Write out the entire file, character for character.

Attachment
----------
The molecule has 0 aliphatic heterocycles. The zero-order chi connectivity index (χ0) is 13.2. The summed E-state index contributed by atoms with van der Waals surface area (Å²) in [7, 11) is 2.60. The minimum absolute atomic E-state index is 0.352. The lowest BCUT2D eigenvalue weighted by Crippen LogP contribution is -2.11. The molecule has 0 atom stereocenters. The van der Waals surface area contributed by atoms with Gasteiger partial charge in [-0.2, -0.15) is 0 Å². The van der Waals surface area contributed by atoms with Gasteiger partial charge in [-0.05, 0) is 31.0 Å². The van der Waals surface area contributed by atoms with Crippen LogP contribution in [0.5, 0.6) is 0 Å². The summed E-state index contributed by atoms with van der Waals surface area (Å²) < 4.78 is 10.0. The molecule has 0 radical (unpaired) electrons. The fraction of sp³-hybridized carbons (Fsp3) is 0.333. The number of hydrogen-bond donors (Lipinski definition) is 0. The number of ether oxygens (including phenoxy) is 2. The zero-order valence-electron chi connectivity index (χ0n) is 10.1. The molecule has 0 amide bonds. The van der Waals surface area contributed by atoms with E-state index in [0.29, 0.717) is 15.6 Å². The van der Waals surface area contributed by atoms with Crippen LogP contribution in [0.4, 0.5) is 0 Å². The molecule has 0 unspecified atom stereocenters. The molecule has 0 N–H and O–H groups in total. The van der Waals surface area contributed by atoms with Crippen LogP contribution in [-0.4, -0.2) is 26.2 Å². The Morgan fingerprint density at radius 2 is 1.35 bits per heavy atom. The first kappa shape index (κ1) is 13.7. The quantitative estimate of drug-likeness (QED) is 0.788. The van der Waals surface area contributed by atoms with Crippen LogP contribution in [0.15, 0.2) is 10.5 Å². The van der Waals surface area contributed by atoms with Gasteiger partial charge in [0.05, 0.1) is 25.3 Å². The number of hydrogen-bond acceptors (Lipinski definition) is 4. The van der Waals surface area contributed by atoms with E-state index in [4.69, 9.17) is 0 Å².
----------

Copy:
The molecule has 0 aliphatic heterocycles. The zero-order chi connectivity index (χ0) is 13.2. The summed E-state index contributed by atoms with van der Waals surface area (Å²) in [7, 11) is 2.60. The minimum absolute atomic E-state index is 0.352. The lowest BCUT2D eigenvalue weighted by Crippen LogP contribution is -2.11. The molecule has 0 atom stereocenters. The van der Waals surface area contributed by atoms with Gasteiger partial charge in [-0.2, -0.15) is 0 Å². The van der Waals surface area contributed by atoms with Gasteiger partial charge in [-0.05, 0) is 31.0 Å². The van der Waals surface area contributed by atoms with Crippen LogP contribution in [0.5, 0.6) is 0 Å². The summed E-state index contributed by atoms with van der Waals surface area (Å²) < 4.78 is 10.0. The molecule has 0 radical (unpaired) electrons. The fraction of sp³-hybridized carbons (Fsp3) is 0.333. The number of hydrogen-bond donors (Lipinski definition) is 0. The number of ether oxygens (including phenoxy) is 2. The zero-order valence-electron chi connectivity index (χ0n) is 10.1. The molecule has 0 amide bonds. The van der Waals surface area contributed by atoms with E-state index in [0.29, 0.717) is 15.6 Å². The van der Waals surface area contributed by atoms with Crippen LogP contribution in [0.4, 0.5) is 0 Å². The molecule has 0 unspecified atom stereocenters. The molecule has 0 N–H and O–H groups in total. The van der Waals surface area contributed by atoms with Crippen LogP contribution in [-0.4, -0.2) is 26.2 Å². The Morgan fingerprint density at radius 2 is 1.35 bits per heavy atom. The first kappa shape index (κ1) is 13.7. The quantitative estimate of drug-likeness (QED) is 0.788. The van der Waals surface area contributed by atoms with Crippen LogP contribution in [0.15, 0.2) is 10.5 Å². The van der Waals surface area contributed by atoms with Gasteiger partial charge in [0.05, 0.1) is 25.3 Å². The number of hydrogen-bond acceptors (Lipinski definition) is 4. The van der Waals surface area contributed by atoms with E-state index in [4.69, 9.17) is 0 Å².